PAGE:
“This might have to change in the coming quarters and analysts’ enthusiastic expectations might have to be tempered aggressively. At the same time, defaults across corporate bonds could rise from extremely low levels and this could cause significant unease in corporate credit markets.”

Sebastain Lyon, fund manager of Personal Assets (LSE:PNL), which invests in the same cautious manner as Ruffer Investment Company, points out that central bankers’ belated attempts “to remove the punch bowl” by raising interest rates from record low levels and beginning quantitative tightening is proving highly problematic for the valuations of asset prices, which had been predicated on (almost) free money”.

World’s biggest fund manager not buying the dip

BlackRock, the world’s biggest fund manager, is also adopting a glass half-empty stance. Last month, its BlackRock Investment Institute research team said it was passing on “buying the dip” because valuations had not improved, the US central bank could hike interest rates too aggressively, and corporate profit margins were coming under pressure.

In its latest update, BlackRock’s research team cautioned that “we are braving a new world of heightened macro-volatility –and higher risk premia for both bonds and equities”.

It said: “Central banks are rushing to raise rates to contain inflation that’s rooted in production constraints. They are not acknowledging the stark trade-off: crush economic growth or live with inflation.

“The Federal Reserve, for one, is likely to choke off the restart of economic activity, and only change course when the damage emerges. We see this driving high macro and market volatility, with short economic cycles.”

Tacking inflation will boost stock market confidence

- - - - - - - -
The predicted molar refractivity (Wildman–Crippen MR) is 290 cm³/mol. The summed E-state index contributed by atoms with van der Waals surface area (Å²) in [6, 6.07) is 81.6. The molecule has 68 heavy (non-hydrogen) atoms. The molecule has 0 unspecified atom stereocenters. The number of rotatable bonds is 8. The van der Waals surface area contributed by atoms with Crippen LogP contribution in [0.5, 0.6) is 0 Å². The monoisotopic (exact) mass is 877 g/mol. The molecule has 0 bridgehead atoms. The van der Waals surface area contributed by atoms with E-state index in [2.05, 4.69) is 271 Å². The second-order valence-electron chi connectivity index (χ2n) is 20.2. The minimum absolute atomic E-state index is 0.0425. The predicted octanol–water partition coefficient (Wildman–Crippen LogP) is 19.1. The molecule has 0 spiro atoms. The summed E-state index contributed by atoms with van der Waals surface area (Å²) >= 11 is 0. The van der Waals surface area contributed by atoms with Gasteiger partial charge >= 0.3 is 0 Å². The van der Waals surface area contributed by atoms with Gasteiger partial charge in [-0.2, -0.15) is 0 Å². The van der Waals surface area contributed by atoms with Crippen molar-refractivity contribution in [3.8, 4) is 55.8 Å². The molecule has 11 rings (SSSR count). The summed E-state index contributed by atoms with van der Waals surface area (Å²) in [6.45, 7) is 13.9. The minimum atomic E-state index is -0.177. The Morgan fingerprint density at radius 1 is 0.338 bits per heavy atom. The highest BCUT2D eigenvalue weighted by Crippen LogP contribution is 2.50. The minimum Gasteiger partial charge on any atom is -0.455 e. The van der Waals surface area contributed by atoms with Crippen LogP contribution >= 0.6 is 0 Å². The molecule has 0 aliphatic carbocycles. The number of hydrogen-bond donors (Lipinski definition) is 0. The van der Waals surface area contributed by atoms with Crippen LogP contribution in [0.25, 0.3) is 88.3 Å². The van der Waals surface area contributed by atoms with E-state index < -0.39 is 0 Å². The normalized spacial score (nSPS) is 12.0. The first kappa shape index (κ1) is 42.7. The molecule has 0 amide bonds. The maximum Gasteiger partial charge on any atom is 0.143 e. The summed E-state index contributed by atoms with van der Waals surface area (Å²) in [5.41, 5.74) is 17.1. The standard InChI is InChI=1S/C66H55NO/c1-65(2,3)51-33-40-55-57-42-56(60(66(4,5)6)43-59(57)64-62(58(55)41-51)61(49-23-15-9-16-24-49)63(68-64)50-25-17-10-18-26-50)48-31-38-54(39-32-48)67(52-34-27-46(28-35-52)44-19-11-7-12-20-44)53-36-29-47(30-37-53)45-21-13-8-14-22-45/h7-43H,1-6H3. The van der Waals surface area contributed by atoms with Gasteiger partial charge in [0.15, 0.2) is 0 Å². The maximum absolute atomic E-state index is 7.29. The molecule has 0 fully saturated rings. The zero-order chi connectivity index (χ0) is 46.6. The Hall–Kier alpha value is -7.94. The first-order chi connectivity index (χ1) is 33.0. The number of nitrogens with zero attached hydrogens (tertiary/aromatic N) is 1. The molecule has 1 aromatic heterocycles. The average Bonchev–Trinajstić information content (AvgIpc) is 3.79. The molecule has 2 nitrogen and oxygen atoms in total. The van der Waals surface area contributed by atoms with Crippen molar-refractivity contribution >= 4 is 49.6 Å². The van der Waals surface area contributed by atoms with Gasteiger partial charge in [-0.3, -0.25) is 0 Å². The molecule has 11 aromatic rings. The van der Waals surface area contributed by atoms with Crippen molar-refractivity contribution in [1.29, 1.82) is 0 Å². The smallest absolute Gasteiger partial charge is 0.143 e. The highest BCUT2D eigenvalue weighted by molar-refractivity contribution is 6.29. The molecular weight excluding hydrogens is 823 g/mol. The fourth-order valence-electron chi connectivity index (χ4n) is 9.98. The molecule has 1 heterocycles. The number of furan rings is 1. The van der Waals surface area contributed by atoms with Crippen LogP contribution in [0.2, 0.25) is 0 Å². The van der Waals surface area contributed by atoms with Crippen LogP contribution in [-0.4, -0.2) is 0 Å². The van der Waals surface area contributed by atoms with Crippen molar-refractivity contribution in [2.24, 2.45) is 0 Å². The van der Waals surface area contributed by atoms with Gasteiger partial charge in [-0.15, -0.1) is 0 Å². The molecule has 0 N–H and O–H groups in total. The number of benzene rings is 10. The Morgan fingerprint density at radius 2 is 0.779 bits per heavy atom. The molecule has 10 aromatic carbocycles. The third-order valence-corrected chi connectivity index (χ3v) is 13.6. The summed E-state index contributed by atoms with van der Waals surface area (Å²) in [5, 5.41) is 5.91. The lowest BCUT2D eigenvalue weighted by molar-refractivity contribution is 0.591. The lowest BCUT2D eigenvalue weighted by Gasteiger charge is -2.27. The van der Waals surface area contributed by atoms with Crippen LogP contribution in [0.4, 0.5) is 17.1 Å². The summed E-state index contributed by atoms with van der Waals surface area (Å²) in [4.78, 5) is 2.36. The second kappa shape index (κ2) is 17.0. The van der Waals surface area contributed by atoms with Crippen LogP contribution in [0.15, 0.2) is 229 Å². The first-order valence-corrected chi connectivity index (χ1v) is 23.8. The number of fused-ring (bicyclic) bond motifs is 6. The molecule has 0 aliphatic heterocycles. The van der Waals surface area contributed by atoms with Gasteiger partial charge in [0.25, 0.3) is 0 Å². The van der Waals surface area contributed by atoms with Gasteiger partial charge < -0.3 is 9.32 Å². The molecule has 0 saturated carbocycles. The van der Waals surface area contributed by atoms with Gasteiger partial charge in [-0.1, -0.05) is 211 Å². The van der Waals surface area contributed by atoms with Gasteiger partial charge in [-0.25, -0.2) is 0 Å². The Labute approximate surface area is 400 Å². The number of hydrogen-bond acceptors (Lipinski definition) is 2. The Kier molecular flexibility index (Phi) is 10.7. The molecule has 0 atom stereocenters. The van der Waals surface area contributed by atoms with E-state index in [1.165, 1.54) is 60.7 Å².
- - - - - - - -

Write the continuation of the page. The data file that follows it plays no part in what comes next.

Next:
In terms of catalysts that could provide a boost for stock markets in the months ahead, containing inflation is seen as key.

Stephen Anness, head of the global equities team at Invesco and fund manager of the Invesco Select Global Equity Income Share Portfolio (LSE:IVPG), says: “This bear market has been driven by increasing interest rates and, more recently, concerns about economic growth. For markets to recover, we are likely to need to see inflation expectations brought under control.

“Many companies that are exposed to housing and consumer spending have been hit hard along with semiconductors and certain areas of tech. If inflation expectations are tamed such that the market can price in peak interest rates, I would expect those sectors to perform well in a rebound.”

Key risks for markets in the months ahead

Based on the arguments above, the key risks are a prolonged recession, inflation remaining red-hot, and share price valuations being too optimistic.

In the months ahead, they will have a big bearing on whether already-battered stock markets will enter a full-blown crisis and plunge further – or recover their poise.

Becket’s view is that any impending recession “is unlikely to be broadly disastrous, unless we see asset prices collapse”.

But he urged investors to brace themselves for further short-term pain, saying: “We expect that future projections for corporate earnings will start to fall rapidly in the coming months, leading the markets to endure a volatile summer.

“However, assuming that we don’t see a prolonged economic slump, 2023 could see an improvement in the prospects for companies and a resumption of the positive trends in corporate profits.

“We fully expect corporate loan defaults to rise from a low base, but we do not currently believe that this dynamic will be sufficient to cause either a credit crisis or a seizure in the credit markets.”